Wealth disparity just hit a couple of new milestones in America. The Census Bureau reported in late September that U.S. income inequality, as measured by the Gini Index, hit its highest level in more than 50 years. A new book by two economists at the University of California, Berkeley, offers an explanation and another jarring data point: For the first time in U.S. history, America's 400 richest families paid a lower effective tax rate last year than any other income group, including the working class.
Economists Emmanuel Saez and Gabriel Zucman detail in The Triumph of Injustice that — based on federal, state, local, corporate, and "indirect taxes" like motor vehicle licenses — the top 400 billionaires in the U.S. paid an effective tax rate of 23 percent in 2018, down from 47 percent in 1980 and 56 percent in 1960, Christopher Ingraham reports in The Washington Post. The bottom 50 percent, meanwhile, paid an effective tax rate of 24.2 percent, as it has more or less since 1960.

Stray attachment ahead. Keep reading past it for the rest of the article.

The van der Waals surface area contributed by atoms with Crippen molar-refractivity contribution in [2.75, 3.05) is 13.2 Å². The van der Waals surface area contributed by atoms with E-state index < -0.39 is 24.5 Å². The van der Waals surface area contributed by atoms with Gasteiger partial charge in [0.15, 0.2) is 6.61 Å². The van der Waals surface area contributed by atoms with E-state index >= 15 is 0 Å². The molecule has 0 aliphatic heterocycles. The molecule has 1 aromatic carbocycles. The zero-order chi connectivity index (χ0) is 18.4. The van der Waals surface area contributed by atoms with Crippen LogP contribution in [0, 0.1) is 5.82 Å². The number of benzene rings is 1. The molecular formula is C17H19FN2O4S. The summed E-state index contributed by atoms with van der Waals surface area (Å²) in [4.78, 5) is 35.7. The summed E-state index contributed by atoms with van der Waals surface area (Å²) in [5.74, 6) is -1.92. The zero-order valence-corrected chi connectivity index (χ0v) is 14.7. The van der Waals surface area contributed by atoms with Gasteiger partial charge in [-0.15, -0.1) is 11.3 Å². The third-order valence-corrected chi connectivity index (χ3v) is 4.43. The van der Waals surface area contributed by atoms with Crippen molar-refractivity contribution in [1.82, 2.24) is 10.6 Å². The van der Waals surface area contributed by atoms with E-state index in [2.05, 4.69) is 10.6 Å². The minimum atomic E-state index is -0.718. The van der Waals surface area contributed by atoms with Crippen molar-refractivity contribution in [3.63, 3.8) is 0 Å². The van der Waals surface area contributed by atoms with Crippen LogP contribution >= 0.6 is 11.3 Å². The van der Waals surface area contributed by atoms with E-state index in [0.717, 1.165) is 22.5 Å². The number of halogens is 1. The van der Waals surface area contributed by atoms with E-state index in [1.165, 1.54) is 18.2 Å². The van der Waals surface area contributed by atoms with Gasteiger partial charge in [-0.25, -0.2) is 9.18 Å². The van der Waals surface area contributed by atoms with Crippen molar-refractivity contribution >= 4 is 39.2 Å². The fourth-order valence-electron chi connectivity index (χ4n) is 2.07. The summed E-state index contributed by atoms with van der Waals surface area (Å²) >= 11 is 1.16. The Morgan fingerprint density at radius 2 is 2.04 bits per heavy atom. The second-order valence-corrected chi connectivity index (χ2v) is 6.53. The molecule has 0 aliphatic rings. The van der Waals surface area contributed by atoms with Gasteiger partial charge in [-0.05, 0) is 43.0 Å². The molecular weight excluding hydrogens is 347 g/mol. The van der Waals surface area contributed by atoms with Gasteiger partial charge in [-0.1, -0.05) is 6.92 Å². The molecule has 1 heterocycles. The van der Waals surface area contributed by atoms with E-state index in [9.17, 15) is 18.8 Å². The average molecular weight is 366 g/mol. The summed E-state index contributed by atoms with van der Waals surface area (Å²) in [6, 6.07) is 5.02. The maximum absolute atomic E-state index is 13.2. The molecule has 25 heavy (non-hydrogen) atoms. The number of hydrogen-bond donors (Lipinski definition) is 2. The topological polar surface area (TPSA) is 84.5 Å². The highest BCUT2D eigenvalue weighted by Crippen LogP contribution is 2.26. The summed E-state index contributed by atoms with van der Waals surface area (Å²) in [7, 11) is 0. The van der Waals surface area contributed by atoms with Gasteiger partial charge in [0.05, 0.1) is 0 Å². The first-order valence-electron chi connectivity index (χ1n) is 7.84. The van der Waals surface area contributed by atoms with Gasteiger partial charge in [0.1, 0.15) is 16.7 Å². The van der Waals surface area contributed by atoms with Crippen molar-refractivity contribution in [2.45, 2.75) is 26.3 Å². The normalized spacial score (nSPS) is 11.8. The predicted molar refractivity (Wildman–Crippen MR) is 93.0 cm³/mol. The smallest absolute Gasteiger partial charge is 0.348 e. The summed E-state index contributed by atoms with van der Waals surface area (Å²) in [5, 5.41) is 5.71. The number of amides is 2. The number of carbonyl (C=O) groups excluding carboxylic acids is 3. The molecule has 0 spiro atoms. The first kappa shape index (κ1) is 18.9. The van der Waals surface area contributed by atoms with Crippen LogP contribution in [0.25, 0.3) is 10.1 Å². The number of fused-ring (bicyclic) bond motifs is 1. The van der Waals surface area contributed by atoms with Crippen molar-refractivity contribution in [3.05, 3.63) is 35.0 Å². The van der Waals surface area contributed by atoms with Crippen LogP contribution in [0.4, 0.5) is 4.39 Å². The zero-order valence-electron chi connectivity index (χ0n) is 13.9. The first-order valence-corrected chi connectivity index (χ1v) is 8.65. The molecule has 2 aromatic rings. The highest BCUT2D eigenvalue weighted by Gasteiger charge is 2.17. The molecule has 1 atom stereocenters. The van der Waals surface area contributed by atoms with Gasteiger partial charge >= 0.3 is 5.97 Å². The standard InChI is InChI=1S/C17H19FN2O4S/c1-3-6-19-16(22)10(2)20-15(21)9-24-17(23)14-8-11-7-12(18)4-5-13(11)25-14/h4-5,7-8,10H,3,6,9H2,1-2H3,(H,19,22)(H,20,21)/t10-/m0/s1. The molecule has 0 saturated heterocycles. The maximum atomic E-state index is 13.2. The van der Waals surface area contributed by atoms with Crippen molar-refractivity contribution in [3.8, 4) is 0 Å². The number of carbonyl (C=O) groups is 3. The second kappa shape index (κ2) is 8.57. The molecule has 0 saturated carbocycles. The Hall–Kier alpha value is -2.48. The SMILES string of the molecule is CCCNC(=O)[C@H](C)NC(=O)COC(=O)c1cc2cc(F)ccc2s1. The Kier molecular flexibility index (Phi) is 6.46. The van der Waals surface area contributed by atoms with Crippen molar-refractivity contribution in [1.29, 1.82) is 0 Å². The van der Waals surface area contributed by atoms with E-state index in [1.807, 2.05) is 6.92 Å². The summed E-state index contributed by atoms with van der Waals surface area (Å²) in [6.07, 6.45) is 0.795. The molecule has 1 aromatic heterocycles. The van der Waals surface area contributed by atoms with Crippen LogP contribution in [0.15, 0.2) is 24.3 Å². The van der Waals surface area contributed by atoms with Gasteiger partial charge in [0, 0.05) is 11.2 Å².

"The relatively small tax burden of the super-rich is the product of decades of choices made by American lawmakers, some deliberate, others the result of indecisiveness or inertia," Ingraham paraphrases. "But the tipping point came in 2017, with the passage of the Tax Cuts and Jobs Act," President Trump's biggest legislative achievement.
"Saez and Zucman portray the history of American taxes as a struggle between people who want to tax the rich and those who want to protect the fortunes of the rich," dating back to the 17th century, David Leonhardt writes at The New York Times. The tax-cutters have carried the day since the 1950s, and we've discovered again that "the American economy just doesn't function very well when tax rates on the rich are low and inequality is sky high," he argued. "Which means that raising high-end taxes isn't about punishing the rich (who, by the way, will still be rich). It's about creating an economy that works better for the vast majority of Americans."